Both my vehicles have Bluebird Plates. I prefer the bluebird because the nongame program gets 70 percent of the money from bluebird plates, but only 60 percent of the money from elk and trout plates - 10 percent of the money from elk plates supports wildlife disease monitoring and testing programs (to benefit the livestock industry) and 10 percent from cutthroat plates supports non-motorized boat access.
Incidentally, in 2014, the Idaho Legislature denied the Department of Fish and Game the ability to add new plates or even to change the name of the elk and cutthroat plates (very specific) to wildlife and fish plates, a move that would have allowed for changing images occasionally and generating more revenue. It would seem that they believe that we Idahoans don't want a well funded wildlife program. Go figure.
"WOW. What a phenomenal piece you wrote. You are amazing." Jennifer Jackson
That is embarrassing but actually a fairly typical response to my nature essays. Since The Best of Nature is created from the very best of 16 years of these nature essays published weekly in the Idaho Falls Post Register (online readership 70,000), it is a fine read. It covers a wide variety of topics including humorous glimpses of nature, philosophy, natural history, and conservation. Readers praise the style, breadth of subject matter and my ability to communicate complex and emotional topics in a relaxed and understandable manner.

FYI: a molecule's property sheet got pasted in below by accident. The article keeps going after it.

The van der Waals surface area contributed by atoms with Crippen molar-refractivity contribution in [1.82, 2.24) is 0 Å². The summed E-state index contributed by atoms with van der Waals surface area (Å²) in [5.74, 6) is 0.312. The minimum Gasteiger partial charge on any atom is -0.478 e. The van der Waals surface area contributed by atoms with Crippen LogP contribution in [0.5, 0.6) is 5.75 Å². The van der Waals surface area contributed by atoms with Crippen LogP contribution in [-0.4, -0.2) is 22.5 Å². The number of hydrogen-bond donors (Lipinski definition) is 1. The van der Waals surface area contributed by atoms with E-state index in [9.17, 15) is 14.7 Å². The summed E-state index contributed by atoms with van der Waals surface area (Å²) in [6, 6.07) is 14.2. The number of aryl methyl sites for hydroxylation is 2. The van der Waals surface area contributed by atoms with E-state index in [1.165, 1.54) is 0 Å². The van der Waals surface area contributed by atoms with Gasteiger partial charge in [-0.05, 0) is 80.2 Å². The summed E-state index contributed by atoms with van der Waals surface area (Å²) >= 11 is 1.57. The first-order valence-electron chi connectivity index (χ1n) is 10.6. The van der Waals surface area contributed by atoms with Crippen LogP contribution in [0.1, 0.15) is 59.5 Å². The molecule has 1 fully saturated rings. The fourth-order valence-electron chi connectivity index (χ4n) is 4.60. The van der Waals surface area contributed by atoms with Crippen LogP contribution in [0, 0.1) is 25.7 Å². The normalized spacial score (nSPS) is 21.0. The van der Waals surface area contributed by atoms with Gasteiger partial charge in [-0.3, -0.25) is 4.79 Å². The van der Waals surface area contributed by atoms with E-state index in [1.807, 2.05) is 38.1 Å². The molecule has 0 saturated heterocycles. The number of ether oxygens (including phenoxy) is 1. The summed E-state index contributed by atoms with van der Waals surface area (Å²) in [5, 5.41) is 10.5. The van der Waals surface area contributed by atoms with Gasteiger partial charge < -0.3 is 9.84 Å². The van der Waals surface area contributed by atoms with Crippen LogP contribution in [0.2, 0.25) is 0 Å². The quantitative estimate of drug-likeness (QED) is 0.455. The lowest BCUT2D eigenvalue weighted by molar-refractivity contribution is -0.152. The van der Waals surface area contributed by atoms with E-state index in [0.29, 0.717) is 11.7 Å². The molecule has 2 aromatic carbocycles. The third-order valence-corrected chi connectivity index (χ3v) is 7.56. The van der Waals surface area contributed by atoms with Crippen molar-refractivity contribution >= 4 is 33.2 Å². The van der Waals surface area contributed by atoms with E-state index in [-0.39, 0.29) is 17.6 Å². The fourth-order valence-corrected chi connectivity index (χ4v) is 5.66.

Everyone can find something to love in this book. From teenagers to octogenarians, from the coffee shop to the school room, these nature essays are widely read and enjoyed.
Some of the essays here are my personal favorites, others seemed to strike a chord with readers. Most have an important message or lesson that will resonate with you. They are written with a goal to simultaneously entertain and educate about the wonderful workings of nature. Some will make you laugh out loud and others will bring a tear to the eye and warm your heart.
"You hit a home run with your article on, Big Questions in Nature. It should be required reading for everyone who has lost touch with nature...great job!" Joe Chapman
"We enjoyed your column, Bloom Where Planted. Some of the best writing yet. The Post Register is fortunate to have your weekly columns." Lou Griffin.
To read more and to order a copy, click here or get the Kindle version
Copies are also available at:
Barnes and Noble in Idaho Falls
Perfect Light Photo Supply
Museum of Idaho
Valley Books, Jackson Wyoming
Avocet Corner Bookstore, Bear River National Wildlife Refuge, Brigham City, Utah
Craters of the Moon National Monument Bookstore, Arco, Idaho